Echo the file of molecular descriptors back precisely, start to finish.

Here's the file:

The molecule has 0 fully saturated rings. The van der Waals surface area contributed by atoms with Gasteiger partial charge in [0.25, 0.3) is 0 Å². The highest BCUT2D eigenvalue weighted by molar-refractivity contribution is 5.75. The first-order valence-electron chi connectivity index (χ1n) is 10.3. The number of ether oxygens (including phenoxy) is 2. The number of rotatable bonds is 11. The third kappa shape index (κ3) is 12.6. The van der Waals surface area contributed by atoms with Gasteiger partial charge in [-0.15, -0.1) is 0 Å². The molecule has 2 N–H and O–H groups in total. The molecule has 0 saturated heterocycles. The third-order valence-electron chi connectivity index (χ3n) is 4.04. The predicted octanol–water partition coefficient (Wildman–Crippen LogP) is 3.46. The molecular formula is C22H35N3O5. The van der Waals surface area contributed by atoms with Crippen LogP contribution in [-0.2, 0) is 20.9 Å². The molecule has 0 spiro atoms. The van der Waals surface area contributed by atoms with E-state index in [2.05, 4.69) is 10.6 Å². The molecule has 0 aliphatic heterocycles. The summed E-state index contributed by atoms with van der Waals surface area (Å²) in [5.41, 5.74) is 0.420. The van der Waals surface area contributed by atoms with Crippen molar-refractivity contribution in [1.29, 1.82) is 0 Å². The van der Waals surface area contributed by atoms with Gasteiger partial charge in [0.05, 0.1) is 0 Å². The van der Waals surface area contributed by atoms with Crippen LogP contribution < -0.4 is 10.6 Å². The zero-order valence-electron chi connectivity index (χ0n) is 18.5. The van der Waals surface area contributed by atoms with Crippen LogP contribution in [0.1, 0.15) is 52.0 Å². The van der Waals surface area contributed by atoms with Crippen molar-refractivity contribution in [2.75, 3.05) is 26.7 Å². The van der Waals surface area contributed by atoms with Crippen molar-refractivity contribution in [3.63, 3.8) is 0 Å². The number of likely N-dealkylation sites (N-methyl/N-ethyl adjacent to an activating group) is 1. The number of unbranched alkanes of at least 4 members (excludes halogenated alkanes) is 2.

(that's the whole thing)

The molecule has 0 fully saturated rings. The van der Waals surface area contributed by atoms with Gasteiger partial charge in [0.25, 0.3) is 0 Å². The highest BCUT2D eigenvalue weighted by molar-refractivity contribution is 5.75. The first-order valence-electron chi connectivity index (χ1n) is 10.3. The number of ether oxygens (including phenoxy) is 2. The number of rotatable bonds is 11. The third kappa shape index (κ3) is 12.6. The van der Waals surface area contributed by atoms with Gasteiger partial charge in [-0.15, -0.1) is 0 Å². The molecule has 2 N–H and O–H groups in total. The molecule has 0 saturated heterocycles. The third-order valence-electron chi connectivity index (χ3n) is 4.04. The predicted octanol–water partition coefficient (Wildman–Crippen LogP) is 3.46. The molecular formula is C22H35N3O5. The van der Waals surface area contributed by atoms with Crippen LogP contribution in [-0.2, 0) is 20.9 Å². The molecule has 0 spiro atoms. The van der Waals surface area contributed by atoms with E-state index in [2.05, 4.69) is 10.6 Å². The molecule has 0 aliphatic heterocycles. The summed E-state index contributed by atoms with van der Waals surface area (Å²) in [5.41, 5.74) is 0.420. The van der Waals surface area contributed by atoms with Crippen molar-refractivity contribution in [1.29, 1.82) is 0 Å². The van der Waals surface area contributed by atoms with Gasteiger partial charge in [0.05, 0.1) is 0 Å². The van der Waals surface area contributed by atoms with Crippen LogP contribution < -0.4 is 10.6 Å². The zero-order valence-electron chi connectivity index (χ0n) is 18.5. The van der Waals surface area contributed by atoms with Crippen LogP contribution in [0.1, 0.15) is 52.0 Å². The van der Waals surface area contributed by atoms with Crippen molar-refractivity contribution in [2.75, 3.05) is 26.7 Å². The van der Waals surface area contributed by atoms with Crippen molar-refractivity contribution in [3.63, 3.8) is 0 Å². The number of likely N-dealkylation sites (N-methyl/N-ethyl adjacent to an activating group) is 1. The number of unbranched alkanes of at least 4 members (excludes halogenated alkanes) is 2.